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Trump gives approval to year-round sales of E15, as of '19

WASHINGTON, D.C. — President Donald Trump’s decision to approve year-round sales of E15 ethanol without a Renewable Identification Number (RIN) cap was greeted with mixed reaction.

Praise came from farm groups that cheered the move expected to boost the demand for corn-derived biofuel, but criticism from the biofuel industry that the plan included a proposal to count ethanol exports in the Renewable Volume Obligation (RVO) under the federal Renewable Fuel Standard (RFS).

White House spokeswoman Lindsay Walters said by email: “President Trump is pleased to announce that a final decision has been made that allows E15 to be sold year-round, while providing relief to refiners. This outcome will protect our hard-working farmers and refinery workers. The President is satisfied with the attention and care that all parties devoted to this issue.”

The administration announced the deal on May 10 following a closed-door meeting with Trump, EPA Administrator Scott Pruitt, USDA Secretary Sonny Perdue and a group of Republican senators who have urged the White House to change its policy on RFS. The meeting included Iowa Sens. Chuck Grassley and Joni Ernst, Pennsylvania Sen. Pat Toomey and Texas Sen. Ted Cruz.

Grassley said the decision of year-round sales of E15 was the right move. “That’s good news for farmers and for consumer choice at the pump. Allowing higher blends of ethanol to be sold in the summer months fits in well with EPA’s de-regulatory agenda.”

Much gasoline contains 10 percent ethanol; E15 fuel is a blend of 15 percent ethanol and 85 percent gasoline. Currently, the EPA bans sales of E15 during the summer (June 1-Sept. 15) because of studies that show it contributes to smog on hot days. The ban doesn’t include use by flex-fuel vehicles.

The change to E15 won’t take effect until 2019 as the decision works its way through the federal rulemaking process, and it will take time for refiners to get E15 to the pumps to meet next summer’s goal, officials said.

The White House also agreed it would limit RFS “hardship waivers” to refiners and allow the possibility that RIN credits could be applied to exports of renewable fuel.

Grassley told Trump and others that granting EPA hardship waivers for billionaires is hurting biofuel and undermining the RFS. They also undermine the White House’s commitment to meet the annual 15 billion-gallon volume deal under the RFS set by Congress, he said.

The use of such waivers has been an issue for farm organizations, including the National Corn Growers Assoc. (NCGA).

“We have numerous questions about the potential plan now being developed by USDA Secretary Perdue and EPA Administrator Pruitt to address small refinery waivers by potentially offering biofuel credits on ethanol exports, an idea that would harm our ethanol export success,” said NCGA President Kevin Skunes.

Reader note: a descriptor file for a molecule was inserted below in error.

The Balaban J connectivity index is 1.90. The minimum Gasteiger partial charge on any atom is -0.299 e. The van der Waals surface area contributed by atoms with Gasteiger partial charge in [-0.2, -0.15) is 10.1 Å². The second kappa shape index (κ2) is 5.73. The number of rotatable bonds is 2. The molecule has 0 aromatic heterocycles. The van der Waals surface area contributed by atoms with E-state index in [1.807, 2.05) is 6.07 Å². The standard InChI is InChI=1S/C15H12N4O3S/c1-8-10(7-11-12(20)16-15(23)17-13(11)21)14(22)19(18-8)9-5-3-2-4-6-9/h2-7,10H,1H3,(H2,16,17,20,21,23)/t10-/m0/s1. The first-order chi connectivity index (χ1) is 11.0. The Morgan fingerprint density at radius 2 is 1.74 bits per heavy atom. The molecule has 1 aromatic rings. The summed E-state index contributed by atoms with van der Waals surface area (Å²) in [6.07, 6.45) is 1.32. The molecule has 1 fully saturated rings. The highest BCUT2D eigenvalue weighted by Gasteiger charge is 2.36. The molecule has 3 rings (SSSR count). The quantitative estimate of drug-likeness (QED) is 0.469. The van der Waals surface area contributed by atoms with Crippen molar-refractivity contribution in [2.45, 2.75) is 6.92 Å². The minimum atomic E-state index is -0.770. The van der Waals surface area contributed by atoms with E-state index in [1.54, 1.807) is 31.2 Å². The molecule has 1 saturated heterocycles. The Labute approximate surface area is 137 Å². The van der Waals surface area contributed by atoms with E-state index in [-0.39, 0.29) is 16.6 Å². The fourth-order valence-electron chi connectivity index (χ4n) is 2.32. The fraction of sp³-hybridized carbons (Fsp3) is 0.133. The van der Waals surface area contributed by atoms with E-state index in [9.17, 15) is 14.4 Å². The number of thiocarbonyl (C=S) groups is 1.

“NCGA has opposed RIN credits on exports, an idea that EPA stated last fall that it would not pursue,” he said. “Offering RIN credits which are supposed to be derived from a domestic renewable fuel use, for ethanol exports, would threaten trade markets and impact corn farmers’ economic livelihoods.

“Pursuing a path that includes RIN credits would violate the letter and spirit of the RFS, serving the interests of oil refiners who have already benefited from Administrator Pruitt’s unprecedented RFS volume waivers at the further expense of America’s farmers.”

Kyle Gilley, POET senior vice president of external affairs and communications, said, “We are pleased President Trump has vowed to cut the unnecessary red tape holding back the rural economy and stop Mr. Pruitt’s rampant abuse of hardship waivers for refiners at the expense of American-made biofuels.

“It’s clear the President recognizes the many benefits of year-round sales of E15 for consumers and for farmers who are suffering and facing new threats from trade wars overseas.”

“While there are certainly positives coming out of this meeting, there are several major potential pitfalls that will need to be mitigated as the administration sets out to implement these polices,” National Farmers Union President Roger Johnson stated. “This agreement contains no offset for the dozens of ‘hardship waivers’ that the administration has handed out to oil refiners.”

He said the waivers given by the EPA have authorized up to 1.6 billion gallons in RFS volume requirements, “effectively destroying demand for the surplus corn that is keeping farm prices low for farmers.

“The administration must also avoid any plans that include RIN credits for biofuel exports and pursue actions that restore the demand for biofuels that was lost as a result of ‘hardship waiver’ handouts.”

Further, U.S. Grains Council President Tom Sleight said it is “concerned any move that would relate RINs to exporting ethanol could be severely detrimental to the competitiveness of ethanol exports and would harm the U.S. grains industry.

“We believe,” he said, “RINs for exported ethanol could be perceived as an export subsidy against our World Trade Organization obligations. They could put a target on our back globally.”

As part of the White House agreement, the EPA will examine how to reallocate RFS gallons lost by the special waivers granted during the past two years. Under the RFS, a small refinery may be granted a temporary exemption from its annual RVOs if it can demonstrate that compliance with the RVOs would cause the refinery to suffer disproportionate economic hardship.

The Renewable Fuels Assoc. noted it was pleased with the meeting’s results, favoring the White House decision to “put to rest the idea of a price cap on RINs,” saying it was “a big win for farmers and ethanol producers.”